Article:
Kenton County Site Readiness Initiative
Kenton County is home to numerous different development patterns and land uses within its more than 100,000 acre area. The land use element of Direction 2030, Kenton County’s comprehensive plan, works to plan for incorporating these multiple uses in a way that benefits the county’s residents through strengthening economic development.
Recently, an effort was started to examine one of the plan’s recommendations related to industrial land. This effort brings local experts and officials from the Fiscal Court together to help implement the industrial section of Direction 2030 as described below:
Currently there are 3,279 acres of existing industrial land and 5,244 acres of land zoned for industrial use, of which a minimal number of acres are readily available for immediate use with all necessary industrial grade infrastructure in place. There is a need for land which has the appropriate infrastructure in place to support industrial uses. Large parcels (50 acres or more) of ready to build upon land are in particularly short supply and efforts should be made to increase the amount of such land in the county.
Land suitable for industrial use is at a premium and efforts to encourage more should continue. Identifying suitable land for industrial use should be determined on the basis of advantageous characteristics without considering political boundaries and in conjunction with comprehensive plans of neighboring counties.
In the first quarter of 2016, Judge/Executive Kris Knochelmann formed a “Site Readiness Taskforce” to analyze land in Kenton County and identify parcels that are ready for industrial development. The taskforce contains members from Kenton County Fiscal Court, PDS, TRI-ED, The Northern Kentucky Water District, Duke Energy, REDI Cincinnati, SD-1 and citizen stakeholders.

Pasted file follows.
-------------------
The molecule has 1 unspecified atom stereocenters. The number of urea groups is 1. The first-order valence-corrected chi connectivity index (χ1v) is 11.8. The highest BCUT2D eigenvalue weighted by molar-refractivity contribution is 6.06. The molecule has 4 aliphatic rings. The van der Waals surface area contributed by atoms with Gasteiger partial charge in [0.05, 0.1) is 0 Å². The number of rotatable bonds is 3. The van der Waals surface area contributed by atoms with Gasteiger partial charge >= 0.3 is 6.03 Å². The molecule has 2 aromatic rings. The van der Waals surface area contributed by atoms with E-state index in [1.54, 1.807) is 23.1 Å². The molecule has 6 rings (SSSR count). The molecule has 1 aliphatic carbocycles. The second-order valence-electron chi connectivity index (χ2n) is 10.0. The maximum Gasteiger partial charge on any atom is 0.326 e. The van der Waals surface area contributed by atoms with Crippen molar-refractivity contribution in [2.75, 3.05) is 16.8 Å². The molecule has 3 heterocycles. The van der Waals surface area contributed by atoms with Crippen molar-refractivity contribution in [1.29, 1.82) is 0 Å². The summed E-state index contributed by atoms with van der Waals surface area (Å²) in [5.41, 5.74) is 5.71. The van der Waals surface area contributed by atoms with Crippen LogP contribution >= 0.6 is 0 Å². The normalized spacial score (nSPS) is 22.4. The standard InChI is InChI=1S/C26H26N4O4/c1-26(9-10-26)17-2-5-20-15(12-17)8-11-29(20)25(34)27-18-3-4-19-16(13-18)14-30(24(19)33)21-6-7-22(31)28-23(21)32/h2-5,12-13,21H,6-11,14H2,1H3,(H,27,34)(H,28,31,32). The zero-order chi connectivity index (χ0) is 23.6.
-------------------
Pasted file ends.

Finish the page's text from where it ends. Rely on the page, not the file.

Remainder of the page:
Through the spring and summer of 2016 PDS staff, LinkGIS, and TRI-ED worked together to conduct a GIS analysis of all 62,206 parcels in Kenton County. Through careful analysis of multiple characteristics, only certain parcels were identified as having industrial potential. Parcels that were unfit were eliminated through factors including parcel size, existing buildings, developmentally sensitive areas (environmental concerns), zoning, access to major roads, and access to water and sewer infrastructure.
The site readiness analysis yielded only 20 parcels in the county that meet all the identified criteria for industrial development. These sites were termed “short-term” potential sites. Additionally, these sites were further scrutinized based on ownership and the owner’s potential willingness to sell. TRI-ED is currently working with a site selection consultant to analyze and improve the readiness for development of 6 “short-term” sites in Kenton County.
Those sites that have some, but not all of the necessary criteria for industrial development have been termed “future consideration” sites. The taskforce will be working over the course of 2017 to further analyze these sites and determine a strategy to bring additional sites into the short-term pipeline for industrial development. Please check back on this page for more information on the